Check Weather from terminal in Ubuntu

In this article, we cover how to check weather from terminal in Ubuntu. If you stay at a place where weather conditions change frequently then it becomes crucial to check weather related data before venturing out or planning our activities. Even if weather looks stable, you never know how fast that would change. So, one must keep a track of weather conditions always.

There are numerous gadgets which can help us track such information. Even in Ubuntu there are GUI applications providing weather related info. But, we were looking for a command-line utility for the same in Ubuntu. And, we found that AnsiWeather was a perfect fit for us.

We have to install a package for AnsiWeather as it isn’t installed as default. So, installation steps comes next.

Note: Following operations require superuser privileges. In case you don’t have one then, we advise you to contact your System Administrator for assistance.

Install AnsiWeather in Ubuntu

The package is available through standard Ubuntu repository. Therefore, update the repository first to get the latest version of the package. Hence, open a terminal and issue the following –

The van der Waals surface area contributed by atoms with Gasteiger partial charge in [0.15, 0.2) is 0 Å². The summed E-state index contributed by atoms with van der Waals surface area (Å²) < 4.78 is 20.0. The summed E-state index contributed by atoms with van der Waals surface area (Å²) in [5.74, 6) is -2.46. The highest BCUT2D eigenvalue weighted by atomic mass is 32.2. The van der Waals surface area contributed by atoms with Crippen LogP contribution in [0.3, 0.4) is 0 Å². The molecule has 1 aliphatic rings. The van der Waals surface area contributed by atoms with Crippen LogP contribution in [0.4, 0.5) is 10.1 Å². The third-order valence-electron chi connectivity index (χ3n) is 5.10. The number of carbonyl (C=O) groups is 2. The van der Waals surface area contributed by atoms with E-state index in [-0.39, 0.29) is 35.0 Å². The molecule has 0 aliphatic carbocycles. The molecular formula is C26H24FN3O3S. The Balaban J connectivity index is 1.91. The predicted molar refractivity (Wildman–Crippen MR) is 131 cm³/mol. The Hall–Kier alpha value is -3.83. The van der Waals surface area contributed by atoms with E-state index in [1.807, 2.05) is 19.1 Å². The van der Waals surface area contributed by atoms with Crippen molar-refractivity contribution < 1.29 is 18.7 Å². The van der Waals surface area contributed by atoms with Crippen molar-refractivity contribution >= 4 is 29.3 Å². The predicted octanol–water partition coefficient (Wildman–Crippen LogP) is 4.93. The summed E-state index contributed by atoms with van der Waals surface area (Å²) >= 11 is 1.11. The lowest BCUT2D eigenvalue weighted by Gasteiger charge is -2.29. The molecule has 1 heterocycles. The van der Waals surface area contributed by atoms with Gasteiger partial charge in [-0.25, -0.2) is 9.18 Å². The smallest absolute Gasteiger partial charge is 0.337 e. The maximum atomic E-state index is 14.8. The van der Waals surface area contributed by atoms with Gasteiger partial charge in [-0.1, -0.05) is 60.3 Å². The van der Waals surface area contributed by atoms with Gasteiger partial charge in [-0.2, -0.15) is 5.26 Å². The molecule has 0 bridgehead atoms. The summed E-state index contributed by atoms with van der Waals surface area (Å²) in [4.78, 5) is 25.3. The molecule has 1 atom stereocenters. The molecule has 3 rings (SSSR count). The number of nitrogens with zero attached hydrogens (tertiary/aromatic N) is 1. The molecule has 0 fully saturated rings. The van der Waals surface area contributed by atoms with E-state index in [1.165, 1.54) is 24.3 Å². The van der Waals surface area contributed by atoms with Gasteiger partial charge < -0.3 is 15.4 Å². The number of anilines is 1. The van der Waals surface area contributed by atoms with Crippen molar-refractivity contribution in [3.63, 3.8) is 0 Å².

sudo apt update

Next, to install AnsiWeather

sudo apt install ansiweather

Use AnsiWeather to get weather data

To get the last recorded weather related information for a location, use the following syntax –

ansiweather -l <location>

For instance, for London –

ansiweather -l London

or, for New York –

ansiweather -l New\ York

We have used a backslash(\) here to escape space.

Besides, we can also get forecast for next 5 days by using -F option –

ansiweather -F -l <location>

Or, for a specific number of days forecast –

ansiweather -f <number-of-days> -l <location>

For instance,

ansiweather -f 7 -l London

Lastly, we can get data in either imperial or metric system. Use -u option and specify the measurement system –

ansiweather -u metric -l <location>


ansiweather -u imperial -l <location>

In conclusion, we have covered how to check weather from terminal in Ubuntu here.

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